Today kicks off Habitat for Humanity’s International Women Build Week

News Photo by Darby Hinkley Habitat for Humanity Northeast Michigan Executive Director Ted Fines and Jenny Nestell, home ownership program coordinator and volunteer coordinator, hold up International Women Build Week T-shirts. The public is welcome to participate in virtual events this week honoring Women Build.

ALPENA — Today is International Women’s Day, and the first day of Habitat for Humanity’s International Women Build Week.

In a traditional non-pandemic year, live events would be planned throughout the week to celebrate and encourage women to participate in volunteering for Habitat for Humanity.

But this year, it’s all virtual, said Habitat for Humanity Northeast Michigan Executive Director Ted Fines.

“So we are putting together a Zoom meeting with some community members, and we have a couple women coming in to speak on the Zoom meeting about what they’re doing,” said Jenny Nestell, home ownership program coordinator and volunteer coordinator for Habitat for Humanity Northeast Michigan. “We have one that has actually done three builds for Habitat — one was in Hawaii, one was in Portugal, and one was in Africa.”

“Her name is Sue Madden, and she lives outside of Onaway — Black Lake,” Fines added. “So she’s local.”

Madden will share in the Zoom call some of her experiences in participating in Habitat builds around the world.

The Zoom call will be held on Wednesday. For the connection information and time, email Nestell at jennifer.nestell@habitatnemi.org.

Gretchen Kirschner from Builders FirstSource in Alpena will also be speaking on the Zoom call.

She will talk about being a woman in a construction-related field and what led her to take on that role, Nestell said.

“It’s the education,” Nestell said of the Women Build Zoom presentations.

She wants to connect women with the resources they need to either get housing help, or help others with their housing by volunteering.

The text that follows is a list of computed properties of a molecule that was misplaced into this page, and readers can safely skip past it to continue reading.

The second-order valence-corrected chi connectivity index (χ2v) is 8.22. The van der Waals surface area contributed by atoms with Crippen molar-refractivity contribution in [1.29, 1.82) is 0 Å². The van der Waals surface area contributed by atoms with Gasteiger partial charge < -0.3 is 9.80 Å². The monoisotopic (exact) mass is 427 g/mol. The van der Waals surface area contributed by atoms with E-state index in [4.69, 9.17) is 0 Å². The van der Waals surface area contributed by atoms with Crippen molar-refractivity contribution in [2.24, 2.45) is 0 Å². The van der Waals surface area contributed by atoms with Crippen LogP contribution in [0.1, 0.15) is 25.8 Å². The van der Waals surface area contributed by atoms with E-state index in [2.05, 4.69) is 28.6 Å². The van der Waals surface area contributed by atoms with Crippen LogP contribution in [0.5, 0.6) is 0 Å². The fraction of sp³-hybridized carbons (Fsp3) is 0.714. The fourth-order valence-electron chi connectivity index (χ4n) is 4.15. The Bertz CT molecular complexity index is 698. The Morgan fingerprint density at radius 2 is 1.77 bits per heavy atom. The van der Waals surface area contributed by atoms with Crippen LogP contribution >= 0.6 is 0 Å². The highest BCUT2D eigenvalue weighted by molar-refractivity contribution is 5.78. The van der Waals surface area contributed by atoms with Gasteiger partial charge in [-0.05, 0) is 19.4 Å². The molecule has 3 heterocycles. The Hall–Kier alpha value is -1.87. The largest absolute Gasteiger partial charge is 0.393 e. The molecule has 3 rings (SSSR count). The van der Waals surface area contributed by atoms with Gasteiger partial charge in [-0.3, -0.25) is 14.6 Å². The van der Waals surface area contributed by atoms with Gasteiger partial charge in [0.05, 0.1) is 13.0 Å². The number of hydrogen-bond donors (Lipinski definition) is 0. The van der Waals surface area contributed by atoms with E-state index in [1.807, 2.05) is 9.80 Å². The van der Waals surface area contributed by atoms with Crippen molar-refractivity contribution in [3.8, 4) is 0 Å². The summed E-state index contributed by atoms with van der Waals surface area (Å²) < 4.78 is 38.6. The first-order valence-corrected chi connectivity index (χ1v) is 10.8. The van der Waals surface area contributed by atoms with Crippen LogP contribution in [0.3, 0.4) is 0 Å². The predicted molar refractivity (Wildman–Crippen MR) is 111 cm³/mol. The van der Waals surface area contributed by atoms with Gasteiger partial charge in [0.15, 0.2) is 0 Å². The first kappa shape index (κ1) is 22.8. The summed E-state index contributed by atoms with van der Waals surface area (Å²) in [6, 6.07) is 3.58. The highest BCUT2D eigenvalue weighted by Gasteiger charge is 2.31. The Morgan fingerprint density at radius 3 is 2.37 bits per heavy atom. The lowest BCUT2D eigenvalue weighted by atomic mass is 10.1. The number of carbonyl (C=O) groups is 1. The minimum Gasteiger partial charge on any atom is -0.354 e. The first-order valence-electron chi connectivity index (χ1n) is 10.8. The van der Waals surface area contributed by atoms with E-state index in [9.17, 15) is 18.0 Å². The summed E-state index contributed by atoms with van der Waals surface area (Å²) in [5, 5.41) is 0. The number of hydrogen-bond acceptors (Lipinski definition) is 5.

“It’s letting these women know that one, there are programs that can help them,” she said. “Two, if you’re scared to fill out a mortgage application, we can help you. Don’t be afraid. If you’ve got bad credit, don’t be afraid. Come in and talk to us. And volunteer. Come and help us with a wheelchair ramp build. Come and help us when we get a home build. Pick up a hammer.”

Fines said they are one of only a handful of Habitats in the state participating in International Women Build Week.

“It’s amazing how active we are as an affiliate, as far as advocacy and Women Build,” he said. “We’re participating with Lowe’s in Gaylord.”

He said they received a $5,000 grant from Habitat International, and Lowe’s is sponsoring this Women Build event.

Nestell said everyone is welcome to come help with builds. And you don’t have to be a woman, but this week is just focusing on women.

“They don’t have to come with any experience to help,” Nestell noted. “We’ll teach you how to do it.”

Fines said more advocacy events are to come this spring.

“We got a $1,500 grant from Habitat International for advocacy work in May, June and July of this year,” he explained.

Fines is pushing for the Northeast Michigan Affordable Housing Coalition.

“I’ve got different agencies, individuals, volunteers, that are very, very interested, be it veteran agencies, NEMCSA, Hope Shores Alliance, on and on,” Fines said. “All these things tie together — the advocacy, the Women Build, the need for affordable housing, be it rentals or home ownership, the programs we provide, as far as financial counseling — all this ties together to make our community better.”

He said there is a serious lack of affordable housing in Northeast Michigan, and many of those who cannot find housing are women.

Fines said he got a call last week from a woman with two young children who was fleeing from an abusive relationship. She was living at Sunrise Mission homeless shelter but was getting pushed out after being there for a couple of months, so he gave her the contact information for Hope Shores Alliance women’s shelter.

“There aren’t enough vouchers for hotel rooms, motel rooms, rentals,” he said. “We have a serious problem here, and … our public is just not aware of it. They’re just not aware of the problem that we have here, from homeless to these young women, most of them women — 99 percent of them, that we deal with — with young kids, and trying to help them. It’s sad, and we’ve got to do something.”

He said everyone can do something to help the community.

“What are you doing to make a difference here?” he asked. “We have a short period of time here to make a difference.”

This is their first time doing a Women Build event.

“I’m hoping this will grow into something bigger after COVID,” Nestell said.


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